On Tuesday, the board of the Los Angeles Unified School District (LAUSD) voted unanimously to sue California if the state decides to continue on with Governor Gavin Newsom’s reopening plan.
Announced in late December, Governor Newsom currently calls for a $2 billion plan to be put into action. The plan would open up kindergarten through second grade classrooms as soon as early February, with all other grades 3-12 having in-classroom instruction by early Spring.
However, school superintendents from some of the largest school districts have opposed the plan, noting that poorer areas and larger districts with higher than average COVID-19 rates would likely not be ready. Many districts have also recently put out press releases saying that a slow vaccine rollout, in addition to COVID rates continuing to climb in many counties, would keep people in danger until at least mid-2021.
The LAUSD board agreed. With the state now possibly forcing the schools districts hand due to more incentives by the state to open back up despite great public health risk, the board voted 7-0 to give the district the right to sue the state at any time.
“The Board of Education authorized litigation against the state of California, state entities and public officials related to the California Safe Schools for All framework,” said LAUSD board executive officer Jefferson Crain on Tuesday following the closed session vote.
A follow up statement by the LAUSD clarified that the vote was not meant as an immediate declaration to sue and that they hoped to avoid court.
“We hope to avoid the need to seek legal action,” said the LAUSD on Wednesday.
Issues with remote learning, other LAUSD problems
Advocates for in-school classes returning have noted that remote learning has been largely ineffective, with studies and surveys finding that it didn’t work last spring semester when it was instituted. Advocates also point out that Governor Newsom is not forcing schools to reopen, especially in harder hit areas, and only wants the $2 billion program as an incentive to bring all schools that are ready back to in-class learning.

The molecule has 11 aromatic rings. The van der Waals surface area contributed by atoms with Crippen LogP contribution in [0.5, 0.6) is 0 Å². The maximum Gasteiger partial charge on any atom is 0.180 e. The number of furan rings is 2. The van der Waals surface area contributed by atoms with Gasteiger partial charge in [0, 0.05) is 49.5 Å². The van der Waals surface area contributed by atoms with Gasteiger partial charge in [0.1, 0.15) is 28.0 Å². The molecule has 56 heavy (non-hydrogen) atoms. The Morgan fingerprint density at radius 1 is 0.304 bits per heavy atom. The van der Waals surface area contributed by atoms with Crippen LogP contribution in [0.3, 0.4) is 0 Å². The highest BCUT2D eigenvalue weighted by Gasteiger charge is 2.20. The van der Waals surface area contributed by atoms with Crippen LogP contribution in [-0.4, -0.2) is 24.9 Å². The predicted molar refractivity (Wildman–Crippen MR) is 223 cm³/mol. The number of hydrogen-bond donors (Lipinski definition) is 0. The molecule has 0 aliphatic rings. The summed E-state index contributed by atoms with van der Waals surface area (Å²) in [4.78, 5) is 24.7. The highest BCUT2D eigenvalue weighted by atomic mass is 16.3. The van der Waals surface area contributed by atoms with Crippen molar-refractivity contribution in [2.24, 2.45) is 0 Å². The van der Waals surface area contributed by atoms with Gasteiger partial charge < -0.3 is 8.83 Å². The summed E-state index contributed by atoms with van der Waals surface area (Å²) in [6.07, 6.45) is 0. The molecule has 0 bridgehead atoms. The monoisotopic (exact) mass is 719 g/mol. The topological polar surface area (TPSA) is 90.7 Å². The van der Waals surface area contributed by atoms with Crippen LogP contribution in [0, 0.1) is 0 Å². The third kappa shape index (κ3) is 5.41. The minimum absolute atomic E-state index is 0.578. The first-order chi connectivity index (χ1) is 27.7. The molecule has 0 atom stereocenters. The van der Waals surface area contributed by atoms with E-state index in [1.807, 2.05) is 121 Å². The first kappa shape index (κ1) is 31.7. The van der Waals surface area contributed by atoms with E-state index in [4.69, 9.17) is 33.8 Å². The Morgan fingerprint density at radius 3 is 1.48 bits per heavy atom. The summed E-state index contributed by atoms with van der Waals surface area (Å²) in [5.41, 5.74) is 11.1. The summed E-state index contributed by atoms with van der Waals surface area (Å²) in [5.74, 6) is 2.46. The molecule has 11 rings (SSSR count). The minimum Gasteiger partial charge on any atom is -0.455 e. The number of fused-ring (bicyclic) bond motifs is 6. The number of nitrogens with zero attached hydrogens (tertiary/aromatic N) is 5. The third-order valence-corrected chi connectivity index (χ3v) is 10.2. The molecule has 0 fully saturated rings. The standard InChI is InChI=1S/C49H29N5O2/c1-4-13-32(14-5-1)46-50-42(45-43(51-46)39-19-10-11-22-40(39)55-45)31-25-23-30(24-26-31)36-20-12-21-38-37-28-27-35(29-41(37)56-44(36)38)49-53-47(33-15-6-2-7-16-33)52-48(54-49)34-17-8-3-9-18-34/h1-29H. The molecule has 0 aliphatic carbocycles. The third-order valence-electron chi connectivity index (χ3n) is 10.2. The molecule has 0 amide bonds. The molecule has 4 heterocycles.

“It’s a disaster,” Bakersfield teacher Tiffany O’Malley told the Globe. “A lot isn’t sticking, and it’s impossible to control smart phone usage, internet issues, and other factors. They need to be back in the classroom, because that’s simply the best place to teach. Kids also need to socialize, especially now after almost a year of isolation.”
However, districts like Los Angeles are countering that reopening sooner could only increase the spread of COVID-19, and that Governor Newsom’s incentives would only apply to schools ready to open, which are often in wealthier districts or in more rural counties.
“Safe Schools for All – there’s a contradiction of terms,” Los Angeles coach and teacher William Barkley said in an interview with the Globe. Our hospitals are barely operating now with so many cases, new COVID hotspots are spreading this like wildfire, and our kids have learned a new normal. So now they want us to either risk illness and death to reopen schools and get needed funding, or skip out on the funding and remain closed but also stay healthy. There’s no good option here. I want what’s best for children, but what is it? Bring them back to normal schooling or keep them and their families safe from COVID?”
In a non-partisan study, the Legislative Analyst’s Office found that Governor Newsom’s timeline is “likely unfeasible” due to current COVID-19 rates across the state and every district have a mix of hard hit by COVID-19 areas and areas that have been mainly infection free.
Complicating matters is additional possible litigation approved on Tuesday over getting back money over paying for meals for students during the pandemic out of pocket, a service that is usually funded in part by the state.
“Yeah, it’s not just getting kids back to school,” added Barkley. “We also want money back for feeding them remotely too. Free school lunches are still in there by law, because for some kids, this is their only meal of the day. And if they stayed home, well, I don’t like to think about it.
“We’re literally asking for money for keeping kids alive when the state dropped the ball.”
As of Wednesday, the Governor nor the state has responded to the possible LAUSD litigation. In-person classes in some schools in grades K-2 are still scheduled to reopen as early as February 16th.